Assessment of Learning in Higher Education

Assessment of Learning in Higher Education

Mitra Fallahi (Cardinal Stritch University, USA)
Copyright: © 2019 |Pages: 22
DOI: 10.4018/978-1-5225-5712-8.ch011

Abstract

This chapter discusses that the goal of assessment, as a part of teaching, in higher education should be to prepare the learner for performing in real life as a professional. The learner should become a self-regulator and a self-evaluator. The instructor (faculty, supervisor, or mentor) at the university must understand that assessment is a process of coaching and assisting, not just approving students' achievement. Technology acquired by the universities in the form of learning management systems (LMS) can be used to provide feedback and assistance to a large number of students. The role of feedback is discussed as an essential component of assessment that would help students to reflect and learn. Rubrics must be used as a tool to provide feedback to students instead of just grading assignments.
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Assessment Of Learning In Higher Education

Assessment is considered part of an effective teaching process (Halinen, Ruohoniemi, Katajavuori, & Virtanen, 2014). Assessment in higher education shares the qualities of good assessment at all levels of education with the addition that the teaching and assessment processes in higher education must focus on preparation of college students for the workplace as an educated individual with various levels of expertise. The adult learner, who is the focus of this book, refers to a wide variety of learners. A college student is considered to be an adult learner even if the person entered college right after high school. Adult learners are also individuals who enroll in college classes not as traditional, recently graduated high school students, but as non-traditional adult students who, after graduating from high school, entered the workforce, or joined the military, or became stay-at-home parents. These non-traditional students, therefore, enter undergraduate college classes with different perspectives and levels of experience than traditional college students. However, these non-traditional undergraduate students attend the same classes as traditional students, are instructed the same manner as traditional students, and are assessed in the same way as traditional students. The term adult learner also refers to graduate students up to the post-doctoral level who have a wide variety of educational backgrounds, academic preparedness, and life and career experiences. Given this variety of adult learners, the assessment of all college students must be diverse and focused on preparing adult learners for successful work performance in the areas of their chosen profession and expertise.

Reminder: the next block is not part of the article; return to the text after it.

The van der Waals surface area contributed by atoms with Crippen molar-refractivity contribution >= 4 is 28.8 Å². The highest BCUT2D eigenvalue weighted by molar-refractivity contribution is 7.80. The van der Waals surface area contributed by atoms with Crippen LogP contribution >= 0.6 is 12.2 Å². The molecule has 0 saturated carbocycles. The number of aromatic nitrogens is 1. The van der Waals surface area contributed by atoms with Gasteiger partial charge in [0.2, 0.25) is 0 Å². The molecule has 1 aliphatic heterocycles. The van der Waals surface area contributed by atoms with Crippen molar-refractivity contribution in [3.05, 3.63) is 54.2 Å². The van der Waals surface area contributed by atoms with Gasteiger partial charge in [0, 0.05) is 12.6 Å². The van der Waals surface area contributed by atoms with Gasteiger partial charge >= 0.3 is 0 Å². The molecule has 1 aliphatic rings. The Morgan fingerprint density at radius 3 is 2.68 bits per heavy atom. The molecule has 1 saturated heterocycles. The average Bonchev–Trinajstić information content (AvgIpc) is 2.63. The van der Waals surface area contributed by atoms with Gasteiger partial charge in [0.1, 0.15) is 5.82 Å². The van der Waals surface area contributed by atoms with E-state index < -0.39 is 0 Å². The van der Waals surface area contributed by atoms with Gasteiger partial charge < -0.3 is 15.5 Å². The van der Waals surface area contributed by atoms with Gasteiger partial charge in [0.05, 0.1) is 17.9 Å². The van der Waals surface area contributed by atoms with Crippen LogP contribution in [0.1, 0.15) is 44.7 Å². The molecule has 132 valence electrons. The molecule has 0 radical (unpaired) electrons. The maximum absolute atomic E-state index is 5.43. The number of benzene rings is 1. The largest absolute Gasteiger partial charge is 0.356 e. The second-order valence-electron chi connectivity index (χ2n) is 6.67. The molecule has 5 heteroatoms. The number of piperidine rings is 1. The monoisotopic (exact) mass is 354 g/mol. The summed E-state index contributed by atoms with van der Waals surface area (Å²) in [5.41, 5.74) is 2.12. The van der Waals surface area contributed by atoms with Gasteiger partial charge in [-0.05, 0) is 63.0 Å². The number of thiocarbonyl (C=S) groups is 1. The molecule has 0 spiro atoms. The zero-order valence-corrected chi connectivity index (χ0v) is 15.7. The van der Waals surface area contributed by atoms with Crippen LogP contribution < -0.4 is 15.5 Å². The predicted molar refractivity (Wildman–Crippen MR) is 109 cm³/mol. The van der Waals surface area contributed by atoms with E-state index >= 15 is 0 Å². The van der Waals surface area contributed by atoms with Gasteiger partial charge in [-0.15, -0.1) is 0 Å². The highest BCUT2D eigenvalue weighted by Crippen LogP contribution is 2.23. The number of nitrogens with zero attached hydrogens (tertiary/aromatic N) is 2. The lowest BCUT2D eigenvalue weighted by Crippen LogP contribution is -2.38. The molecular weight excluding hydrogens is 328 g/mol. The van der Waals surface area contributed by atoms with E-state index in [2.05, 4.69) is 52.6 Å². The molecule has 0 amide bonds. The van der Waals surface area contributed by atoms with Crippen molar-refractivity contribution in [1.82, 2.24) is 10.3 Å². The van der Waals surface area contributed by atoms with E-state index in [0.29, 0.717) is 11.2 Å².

According to Lincoln and Kearny (2015), attention was drawn to assessment because of the important role that credentials play in today’s society. Individuals’ credentials must be true indicators that they are prepared for the ever-changing ways of executing the same jobs differently in light of the technological advances that have taken place in our modern day.

At universities, goals are set for the courses taught and the programs offered that meet designated standards and criteria of achievement. The difference in the role that learning and assessment plays in higher education is that together, these prepare the individual for performance in real life. Graduates of higher education should become capable of applying what they learn to solving problems, but more importantly, to becoming self-sufficient in setting goals for themselves, following standards of quality in their jobs, and evaluating their own performance. The pressure of studying to meet course expectations is not comparable to the more intense pressure of meeting quality control in the workplace, especially considering that there are no instructors to set standards, present new knowledge, assist in solving problems, and most importantly, to provide feedback along the way. The assessment process in higher education, therefore, is not only a process that results in a credential or component of a credential, but it should be a model of a self-monitoring or self-regulating process where the assessed learns to set goals according to quality standards and to evaluate self-performance in order to improve it and stay relevant n the workplace (Boud & Falchikov, 2006).

This chapter focuses on several topics that enhance assessment processes in higher education and serve as preparation for life. The main focus of the chapter is that effective assessment is a multidimensional process that is the result of a systemic approach where the assessor (in this chapter referred to as the instructor) takes into consideration different elements of assessment that lead to the gathering of valid and reliable data to be used to arrive at an authentic indication of students’ knowledge and skills to perform a task. The indication of college students’ acquisition of knowledge manifested in capabilities and performance of tasks is usually presented in the form of a grade or a ranking that is acceptable by the academy and the accreditors.

Several concepts related to assessment in higher education will be reviewed. Again, the emphasis is that assessment in higher education should not only be conducted to certify achievements, but more importantly, to model preparation for life (Boud & Falchikov, 2006). The concepts related to assessment in higher education include:

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